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Idea Agent: Leadership that Liberates Creativity and Accelerates Innovation Hardcover – Special Edition, November 1, 2012
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"Unleash passion. Fuel drive. Embrace productive conflict. Emphasize excellence. This book shows you how." --CIO Insight
“The book is superbly well written, extremely clear…one of the best books on liberating creativity that I've read.” --Inland Empire Business Journal
“…practical methods for pulling strong-minded, visionary individuals together to solve incredibly complex problems." --New Equipment Digest
“...so rich with descriptive exacting proven methods, it may well be the ‘The Book’ you want your team to collectively read and discuss.”—PM World Journal
There is perhaps no leadership challenge more daunting than managing creativity—and more urgent than delivering breakthrough innovation. How do you harness some of the most passionate, intelligent people in your organization without stifling them? How do you simultaneously unleash their energy and channel it into something tangible?
Lina Echeverría offers seven proven principles through which new ideas come to fruition, from unleashing passion and drive, and embracing productive conflict, to emphasizing excellence and structure while living values that liberate creativity. As team catalyst, the leader delivers results while nurturing intuition and growing talent.
These principles apply well beyond traditional creative domains, propelling innovation across entire organizations. Drawing on the author’s considerable experience assembling and nurturing cutting-edge teams at Corning Inc., Idea Agent shows readers how to juxtapose creative freedom with management rigor and lead dedicated professionals as they generate and execute one great innovation after another.
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She identifies and discusses a covey of Passions of Innovation (seven, to be specific) that "come together to make up a living system whose energy radiates from a leader at the core, its heart center." She devotes a separate chapter to each. These passions, these elements, comprise what I view as a manifesto that requires a total commitment. The seven "are neither a recipe to be followed with specific ingredients added in sequence, but rather an approach and a philosophy meant as motivation and inspiration for every leader [or aspiring leader] to create a culture where innovation thrives."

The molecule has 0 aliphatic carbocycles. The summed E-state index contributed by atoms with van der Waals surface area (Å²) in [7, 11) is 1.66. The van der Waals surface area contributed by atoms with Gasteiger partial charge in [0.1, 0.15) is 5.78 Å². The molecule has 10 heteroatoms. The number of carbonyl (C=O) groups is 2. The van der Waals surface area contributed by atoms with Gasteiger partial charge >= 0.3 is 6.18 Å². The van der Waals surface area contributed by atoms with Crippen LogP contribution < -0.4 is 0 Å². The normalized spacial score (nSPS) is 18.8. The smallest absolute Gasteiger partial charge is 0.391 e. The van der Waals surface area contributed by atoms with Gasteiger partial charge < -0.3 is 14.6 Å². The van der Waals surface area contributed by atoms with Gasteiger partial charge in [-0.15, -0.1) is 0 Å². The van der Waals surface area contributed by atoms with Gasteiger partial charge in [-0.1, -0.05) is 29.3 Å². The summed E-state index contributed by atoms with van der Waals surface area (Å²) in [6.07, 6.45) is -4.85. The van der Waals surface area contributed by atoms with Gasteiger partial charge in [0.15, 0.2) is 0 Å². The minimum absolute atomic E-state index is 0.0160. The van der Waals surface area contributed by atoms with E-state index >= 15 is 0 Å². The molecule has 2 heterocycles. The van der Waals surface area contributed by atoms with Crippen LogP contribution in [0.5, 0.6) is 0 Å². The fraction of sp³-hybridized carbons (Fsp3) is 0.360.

These are among the passages of greatest interest and value to me, also listed to give at least some indication of the range of subjects that Echeverria covers:
o Know and Understand Creatives (Pages 10-12)
o Define Roles Clearly and Inhibit Conflict (29-37)
Comment: Rather, I favor principled (passionate?) dissent with good will.
o Finding My Wings (39-43)
o Make Room for Intuition (63-67)
o Making It Home: Celebrate the Uniqueness of Their Workplace (94-99)
o Ornaments, Trinkets and Cakes (109-111)
o Demand for Excellence in the Tropical Forest (129-133)
o Create Settings That Nurture Knowledge Sharing (165-174)
o Little Gestures for Big Masters (180)
o Who Has the Skills to Do What with Whom? (196-202)
o In Search of the Holy Grail (207-212)
o Empowerment (236-239)
In the final chapter and then in the Epilogue, Echeverria pulls together with remarkable skill the various themes, insights, concerns, and affirmations that have enriched her lively as well as eloquent narrative. I am especially appreciative of her discussion of authentic leadership, one that is based on integrity rather than title or status. Whatever their size and nature may be, all organizations need leadership at all levels and in all areas of operation. Only if is authentic as Echeverria characterizes it (channeling Bill George) can there be (a) mutual trust and respect that enable (b) collaborative initiatives that liberate creativity and accelerate innovation in what has become a global workplace.
That said, no brief commentary such as mine can possibly do full justice to the scope of material that Lina Echeverria provides in this volume but I hope that I have at least suggested why I think so highly of her and her work. Also, I hope that those who read this commentary will be better prepared to determine whether or not they wish to read the book and, in that event, will have at least some idea of how the information, insights, and wisdom could perhaps be of substantial benefit to them as well as to their own organization.